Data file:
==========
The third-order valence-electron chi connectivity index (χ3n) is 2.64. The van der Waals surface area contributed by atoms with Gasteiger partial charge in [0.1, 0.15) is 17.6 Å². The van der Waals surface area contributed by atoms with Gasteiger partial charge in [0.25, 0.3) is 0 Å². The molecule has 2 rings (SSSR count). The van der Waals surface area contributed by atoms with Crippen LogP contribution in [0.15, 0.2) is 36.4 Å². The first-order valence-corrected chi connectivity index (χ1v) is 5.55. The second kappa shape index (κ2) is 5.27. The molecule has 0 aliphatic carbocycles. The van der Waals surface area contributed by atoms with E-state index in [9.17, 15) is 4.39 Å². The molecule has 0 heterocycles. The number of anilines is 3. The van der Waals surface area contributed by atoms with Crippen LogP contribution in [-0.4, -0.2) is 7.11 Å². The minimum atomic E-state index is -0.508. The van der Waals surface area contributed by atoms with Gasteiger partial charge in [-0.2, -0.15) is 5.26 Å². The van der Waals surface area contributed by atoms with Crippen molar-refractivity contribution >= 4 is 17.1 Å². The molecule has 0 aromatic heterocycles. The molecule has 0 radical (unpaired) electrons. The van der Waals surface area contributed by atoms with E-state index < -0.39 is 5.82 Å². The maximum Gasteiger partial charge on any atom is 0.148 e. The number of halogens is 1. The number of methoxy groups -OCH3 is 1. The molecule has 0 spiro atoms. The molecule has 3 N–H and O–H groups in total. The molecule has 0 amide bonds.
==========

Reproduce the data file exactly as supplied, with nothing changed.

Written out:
The third-order valence-electron chi connectivity index (χ3n) is 2.64. The van der Waals surface area contributed by atoms with Gasteiger partial charge in [0.1, 0.15) is 17.6 Å². The van der Waals surface area contributed by atoms with Gasteiger partial charge in [0.25, 0.3) is 0 Å². The molecule has 2 rings (SSSR count). The van der Waals surface area contributed by atoms with Crippen LogP contribution in [0.15, 0.2) is 36.4 Å². The first-order valence-corrected chi connectivity index (χ1v) is 5.55. The second kappa shape index (κ2) is 5.27. The molecule has 0 aliphatic carbocycles. The van der Waals surface area contributed by atoms with E-state index in [9.17, 15) is 4.39 Å². The molecule has 0 heterocycles. The number of anilines is 3. The van der Waals surface area contributed by atoms with Crippen LogP contribution in [-0.4, -0.2) is 7.11 Å². The minimum atomic E-state index is -0.508. The van der Waals surface area contributed by atoms with Gasteiger partial charge in [-0.2, -0.15) is 5.26 Å². The van der Waals surface area contributed by atoms with Crippen molar-refractivity contribution >= 4 is 17.1 Å². The molecule has 0 aromatic heterocycles. The molecule has 0 radical (unpaired) electrons. The van der Waals surface area contributed by atoms with E-state index < -0.39 is 5.82 Å². The maximum Gasteiger partial charge on any atom is 0.148 e. The number of halogens is 1. The number of methoxy groups -OCH3 is 1. The molecule has 0 spiro atoms. The molecule has 3 N–H and O–H groups in total. The molecule has 0 amide bonds.